|The stupid question is the question not asked|
Re: Solaris and Iconsby graff (Chancellor)
|on Feb 14, 2007 at 04:24 UTC||Need Help??|
I have 22 years experience in IT
Are you talking about marketing, or management? ;)
and have recently been tasked with doing a lot of coding!
As opposed to... What would you normally be doing?
I am a serious DOS hacker so having to deal with Perl is a bit trivial for me
Not sure what you mean by "serious" and "trivial" there...
but I am having a serious problem right out of the box.
Well, maybe we shouldn't be surprised... Perl doesn't come in a box! If you're having trouble with something that comes out of a box, maybe you misread the label and got confused? Whatever you have that came out of that box, it's not Perl. (Or was it you that just came out of the box?)
But seriously folks, if you have a Sun workstation running Solaris, then you don't have to install Perl -- it's already there. If you've done some "DOS hacking" and worked with batch files, then you have a handle on the basics of the command line interface, which is the bread-and-butter of using any unix system like solaris. Some of the unix commands even have the same names as the DOS ones that do the same thing! (mkdir, cd)
But a lot of basic command things have different names ("ls" instead of "dir", "rm" instead of "del", "mv" instead of "ren", and so on) -- could be some tough going for you there, in which case you have my sympathy.
And then there's lots of really cool unix commands, things like "grep" and "cut" and "paste" and (shudder) "awk", that just don't exist at all in DOS (unless you installed some sort of "unix-tools-for-dos" package -- and that shouldn't come in a box either,* so if you try to get it out of a box, or if you're climbing out of a box to use it, it might not work for you).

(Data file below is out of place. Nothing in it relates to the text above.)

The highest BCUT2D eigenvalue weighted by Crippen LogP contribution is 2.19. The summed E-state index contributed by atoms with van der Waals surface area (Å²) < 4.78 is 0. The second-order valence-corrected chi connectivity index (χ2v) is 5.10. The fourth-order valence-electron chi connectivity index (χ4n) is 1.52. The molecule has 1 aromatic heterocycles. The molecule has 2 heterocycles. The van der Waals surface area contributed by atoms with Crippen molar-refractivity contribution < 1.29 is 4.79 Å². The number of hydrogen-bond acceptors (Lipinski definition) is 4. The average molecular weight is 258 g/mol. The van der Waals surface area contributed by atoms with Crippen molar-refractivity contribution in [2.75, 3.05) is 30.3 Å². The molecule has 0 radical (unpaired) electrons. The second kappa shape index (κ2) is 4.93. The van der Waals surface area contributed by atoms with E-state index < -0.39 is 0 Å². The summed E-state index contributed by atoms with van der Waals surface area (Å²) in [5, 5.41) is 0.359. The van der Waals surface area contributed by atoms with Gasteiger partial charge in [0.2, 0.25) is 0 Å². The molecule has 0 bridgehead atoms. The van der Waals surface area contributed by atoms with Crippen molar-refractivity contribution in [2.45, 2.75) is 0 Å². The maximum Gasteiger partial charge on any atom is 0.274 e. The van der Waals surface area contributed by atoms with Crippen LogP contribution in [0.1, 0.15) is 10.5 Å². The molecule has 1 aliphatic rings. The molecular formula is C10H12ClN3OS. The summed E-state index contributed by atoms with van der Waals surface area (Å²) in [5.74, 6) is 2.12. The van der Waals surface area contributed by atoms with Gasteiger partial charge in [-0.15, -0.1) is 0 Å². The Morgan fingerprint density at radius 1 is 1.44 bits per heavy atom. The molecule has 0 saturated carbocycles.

Anyway, if you can find a command-line shell on your solaris machine (it should be showing something that ends with "$" or ">" as a command-line prompt), you can try this command:
and that should tell you the actual disk path to the perl interpreter that is already available on that machine. It'll probably be "/usr/local/bin/perl", or maybe just "/usr/bin/perl". (Whoa! don't let those forward slashes scare you... they are not option flags! That's just the "forward-thinking" way that unix has for separating directory levels, instead of the "backward" DOS way.)
Well, it's possible that instead of saying "/usr/bin/perl" or whatever, the "which perl" command might say "perl: command not found" or maybe even "no perl found in ..." -- this just means that there's nothing called "perl" in your current PATH (Aha! Another major thing that unix and DOS have in common... surely you know what PATH is for, having already hacked batch files and all.)
So if perl is not in your PATH, well, I could go on at length, but this all seems like a joke, and I've had my share of fun for one evening. Thanks, Kevin, good luck with your new tasks, and welcome to the Monastery!
(* footnote: Well, okay, I do remember something called the "MKS Toolkit" -- wow, that takes me back a couple decades -- which was the first "unix-for-dos" thing I ever heard of, and that did come in a box; this was before the Internet thing caught on, you see, when just about everything came in a box, or in padded or stiff envelopes, you know, with those 5-inch floppy disks, or the 3-inch ones that weren't really floppy at all... they didn't even have compact disks back then -- not for computers, at least. MKS appears to still be available, BTW, but I don't know if it still comes in a box... you might want to check it out, in case someone takes that solaris thing away and makes you go back to DOS.)